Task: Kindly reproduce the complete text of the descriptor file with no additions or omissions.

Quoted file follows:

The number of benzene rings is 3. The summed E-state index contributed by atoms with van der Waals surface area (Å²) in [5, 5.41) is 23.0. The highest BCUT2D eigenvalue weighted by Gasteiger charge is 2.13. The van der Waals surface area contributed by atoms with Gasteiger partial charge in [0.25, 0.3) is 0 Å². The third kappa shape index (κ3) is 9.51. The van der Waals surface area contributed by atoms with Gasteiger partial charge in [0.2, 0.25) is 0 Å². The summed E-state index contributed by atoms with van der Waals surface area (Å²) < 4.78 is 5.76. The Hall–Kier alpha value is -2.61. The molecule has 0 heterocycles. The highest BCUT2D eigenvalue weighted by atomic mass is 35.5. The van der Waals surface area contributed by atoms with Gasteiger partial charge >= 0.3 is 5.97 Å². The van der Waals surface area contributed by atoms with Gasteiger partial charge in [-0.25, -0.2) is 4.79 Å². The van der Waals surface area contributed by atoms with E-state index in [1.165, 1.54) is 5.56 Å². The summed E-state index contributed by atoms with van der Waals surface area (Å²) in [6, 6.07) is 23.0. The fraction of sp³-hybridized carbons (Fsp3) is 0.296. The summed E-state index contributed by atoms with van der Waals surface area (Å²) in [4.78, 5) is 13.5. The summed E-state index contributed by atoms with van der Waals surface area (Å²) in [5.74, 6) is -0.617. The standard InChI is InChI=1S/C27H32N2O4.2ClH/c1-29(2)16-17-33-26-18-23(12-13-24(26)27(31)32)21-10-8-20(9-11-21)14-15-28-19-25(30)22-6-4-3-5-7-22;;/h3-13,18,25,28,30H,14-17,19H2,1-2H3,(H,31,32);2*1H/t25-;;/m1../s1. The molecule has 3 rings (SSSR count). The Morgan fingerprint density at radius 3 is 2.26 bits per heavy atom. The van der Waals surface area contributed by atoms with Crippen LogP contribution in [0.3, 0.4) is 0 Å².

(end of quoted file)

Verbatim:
The number of benzene rings is 3. The summed E-state index contributed by atoms with van der Waals surface area (Å²) in [5, 5.41) is 23.0. The highest BCUT2D eigenvalue weighted by Gasteiger charge is 2.13. The van der Waals surface area contributed by atoms with Gasteiger partial charge in [0.25, 0.3) is 0 Å². The third kappa shape index (κ3) is 9.51. The van der Waals surface area contributed by atoms with Gasteiger partial charge in [0.2, 0.25) is 0 Å². The summed E-state index contributed by atoms with van der Waals surface area (Å²) < 4.78 is 5.76. The Hall–Kier alpha value is -2.61. The molecule has 0 heterocycles. The highest BCUT2D eigenvalue weighted by atomic mass is 35.5. The van der Waals surface area contributed by atoms with Gasteiger partial charge >= 0.3 is 5.97 Å². The van der Waals surface area contributed by atoms with Gasteiger partial charge in [-0.25, -0.2) is 4.79 Å². The van der Waals surface area contributed by atoms with E-state index in [1.165, 1.54) is 5.56 Å². The summed E-state index contributed by atoms with van der Waals surface area (Å²) in [6, 6.07) is 23.0. The fraction of sp³-hybridized carbons (Fsp3) is 0.296. The summed E-state index contributed by atoms with van der Waals surface area (Å²) in [4.78, 5) is 13.5. The summed E-state index contributed by atoms with van der Waals surface area (Å²) in [5.74, 6) is -0.617. The standard InChI is InChI=1S/C27H32N2O4.2ClH/c1-29(2)16-17-33-26-18-23(12-13-24(26)27(31)32)21-10-8-20(9-11-21)14-15-28-19-25(30)22-6-4-3-5-7-22;;/h3-13,18,25,28,30H,14-17,19H2,1-2H3,(H,31,32);2*1H/t25-;;/m1../s1. The molecule has 3 rings (SSSR count). The Morgan fingerprint density at radius 3 is 2.26 bits per heavy atom. The van der Waals surface area contributed by atoms with Crippen LogP contribution in [0.3, 0.4) is 0 Å².